December issue 2011

By | Art | Arts & Culture | Featured Arts & Culture | Published 12 years ago

01Lukas_Werth12-11photography as an independent form of visual art capable of making statements relevant to the contemporary world. He combines this with his interest in anthropology to explore an artistic vision inspired by various anthropological perspectives.

For this exhibition, Werth chose the Thar desert of Sindh as his subject and he travelled extensively around many places in the interior Sindh, including Mithi, Nangar Parkar and Islamkot. Usually photographs of the Thar desert are brightly lit and colourful, focusing on the vibrant colours of the traditional dresses worn by the people there. In contrast, Werth’s photographs take on a sombre tone and the use of natural lighting and sepia tones captures the essence of the dry, sandy dunes of the desert.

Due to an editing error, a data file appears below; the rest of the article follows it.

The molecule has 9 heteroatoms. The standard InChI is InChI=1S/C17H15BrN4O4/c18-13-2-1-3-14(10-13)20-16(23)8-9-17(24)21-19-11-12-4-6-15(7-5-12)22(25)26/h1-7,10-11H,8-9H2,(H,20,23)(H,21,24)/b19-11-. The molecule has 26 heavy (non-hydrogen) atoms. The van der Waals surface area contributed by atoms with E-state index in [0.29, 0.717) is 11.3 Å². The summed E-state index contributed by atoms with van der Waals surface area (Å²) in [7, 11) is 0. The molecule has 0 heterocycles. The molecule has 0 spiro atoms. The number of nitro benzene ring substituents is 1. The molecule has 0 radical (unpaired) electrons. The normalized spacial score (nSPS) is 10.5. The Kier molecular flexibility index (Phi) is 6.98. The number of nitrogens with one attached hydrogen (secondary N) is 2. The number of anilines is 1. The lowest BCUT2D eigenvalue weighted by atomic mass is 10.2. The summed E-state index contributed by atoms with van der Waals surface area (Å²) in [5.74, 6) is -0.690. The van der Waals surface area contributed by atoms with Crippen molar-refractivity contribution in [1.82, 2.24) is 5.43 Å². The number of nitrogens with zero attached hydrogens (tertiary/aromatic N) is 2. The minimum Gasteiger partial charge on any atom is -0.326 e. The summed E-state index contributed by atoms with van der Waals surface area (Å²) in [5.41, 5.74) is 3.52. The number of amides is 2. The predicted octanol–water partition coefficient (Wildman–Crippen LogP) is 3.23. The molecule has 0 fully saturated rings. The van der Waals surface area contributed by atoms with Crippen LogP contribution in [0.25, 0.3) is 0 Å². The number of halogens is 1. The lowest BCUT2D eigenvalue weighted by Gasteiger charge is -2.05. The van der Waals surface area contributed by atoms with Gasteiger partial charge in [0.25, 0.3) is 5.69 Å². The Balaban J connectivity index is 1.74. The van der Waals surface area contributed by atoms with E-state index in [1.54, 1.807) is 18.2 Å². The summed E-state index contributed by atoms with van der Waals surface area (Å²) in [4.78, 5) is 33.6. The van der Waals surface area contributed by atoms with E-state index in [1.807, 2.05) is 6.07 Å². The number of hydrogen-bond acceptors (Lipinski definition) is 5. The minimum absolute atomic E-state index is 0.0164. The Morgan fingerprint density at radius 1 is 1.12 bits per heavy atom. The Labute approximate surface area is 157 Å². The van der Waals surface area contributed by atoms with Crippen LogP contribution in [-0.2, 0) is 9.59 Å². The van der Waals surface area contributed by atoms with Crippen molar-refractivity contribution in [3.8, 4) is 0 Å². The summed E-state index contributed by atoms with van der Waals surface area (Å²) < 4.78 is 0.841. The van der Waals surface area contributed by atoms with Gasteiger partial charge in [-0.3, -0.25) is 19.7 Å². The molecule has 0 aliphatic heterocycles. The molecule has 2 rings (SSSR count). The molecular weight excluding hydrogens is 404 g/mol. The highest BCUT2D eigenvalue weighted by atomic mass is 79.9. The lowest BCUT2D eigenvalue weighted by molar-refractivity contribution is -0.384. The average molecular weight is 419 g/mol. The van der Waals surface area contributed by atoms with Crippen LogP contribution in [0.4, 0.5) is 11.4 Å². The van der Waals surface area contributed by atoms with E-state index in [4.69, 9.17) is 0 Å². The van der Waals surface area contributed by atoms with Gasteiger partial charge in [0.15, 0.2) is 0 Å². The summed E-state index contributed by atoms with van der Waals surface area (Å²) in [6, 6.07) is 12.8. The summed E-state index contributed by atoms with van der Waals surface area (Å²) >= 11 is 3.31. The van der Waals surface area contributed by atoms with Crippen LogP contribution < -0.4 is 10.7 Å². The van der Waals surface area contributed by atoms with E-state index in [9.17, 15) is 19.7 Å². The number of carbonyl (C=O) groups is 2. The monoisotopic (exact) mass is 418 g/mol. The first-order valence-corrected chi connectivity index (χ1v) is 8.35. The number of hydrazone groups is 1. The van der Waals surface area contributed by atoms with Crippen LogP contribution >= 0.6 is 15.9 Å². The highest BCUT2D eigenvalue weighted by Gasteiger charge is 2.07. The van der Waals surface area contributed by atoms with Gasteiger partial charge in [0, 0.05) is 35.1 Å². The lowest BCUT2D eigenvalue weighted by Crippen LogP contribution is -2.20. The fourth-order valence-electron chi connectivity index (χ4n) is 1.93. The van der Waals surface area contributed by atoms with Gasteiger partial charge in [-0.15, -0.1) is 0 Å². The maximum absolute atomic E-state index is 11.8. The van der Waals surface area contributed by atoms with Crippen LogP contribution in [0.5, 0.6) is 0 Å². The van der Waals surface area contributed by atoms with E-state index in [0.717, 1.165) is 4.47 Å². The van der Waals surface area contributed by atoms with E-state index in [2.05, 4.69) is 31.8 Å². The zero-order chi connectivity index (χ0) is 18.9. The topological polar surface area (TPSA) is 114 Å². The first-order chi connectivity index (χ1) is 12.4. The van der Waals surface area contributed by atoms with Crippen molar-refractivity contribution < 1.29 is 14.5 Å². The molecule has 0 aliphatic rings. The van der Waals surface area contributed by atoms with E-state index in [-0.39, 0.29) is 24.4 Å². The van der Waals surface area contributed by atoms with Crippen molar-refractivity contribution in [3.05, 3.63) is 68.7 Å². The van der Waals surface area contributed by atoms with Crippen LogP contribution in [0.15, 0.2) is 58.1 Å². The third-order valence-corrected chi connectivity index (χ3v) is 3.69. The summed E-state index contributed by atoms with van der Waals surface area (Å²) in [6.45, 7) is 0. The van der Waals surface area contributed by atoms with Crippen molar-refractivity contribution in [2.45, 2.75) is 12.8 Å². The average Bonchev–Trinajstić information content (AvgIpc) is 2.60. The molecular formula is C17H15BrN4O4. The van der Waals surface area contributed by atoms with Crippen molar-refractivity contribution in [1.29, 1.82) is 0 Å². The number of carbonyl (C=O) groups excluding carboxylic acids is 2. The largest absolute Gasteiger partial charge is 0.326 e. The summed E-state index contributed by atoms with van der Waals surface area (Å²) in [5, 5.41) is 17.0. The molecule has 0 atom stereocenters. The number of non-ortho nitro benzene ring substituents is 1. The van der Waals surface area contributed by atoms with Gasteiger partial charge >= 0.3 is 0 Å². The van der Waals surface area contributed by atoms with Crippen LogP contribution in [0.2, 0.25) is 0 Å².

The exhibition also depicts how the spiritual and the scenic coalesce together. There are several photographs of temples and goddesses, but the one which immediately catches the eye is ‘Dancing Devi.’ Taken inside a temple, the image stands out in its use of lighting and a blue tint evokes the cool interior of the temple. Werth’s careful use of lighting here creates interesting shadows with some parts of the temple veiled in darkness, while others are flooded in light.


Despite the fact that the exhibition is aimed at drawing attention to the rugged landscape of Thar, the photographs which are the most engrossing are the ones taken indoors, or those focused on the spiritual aspect of life in Thar.

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This article was first published in the December 2011 issue of Newsline under the headline “Spiritual Sanctuaries.”

Nudrat Kamal teaches comparative literature at university level, and writes on literature, film and culture.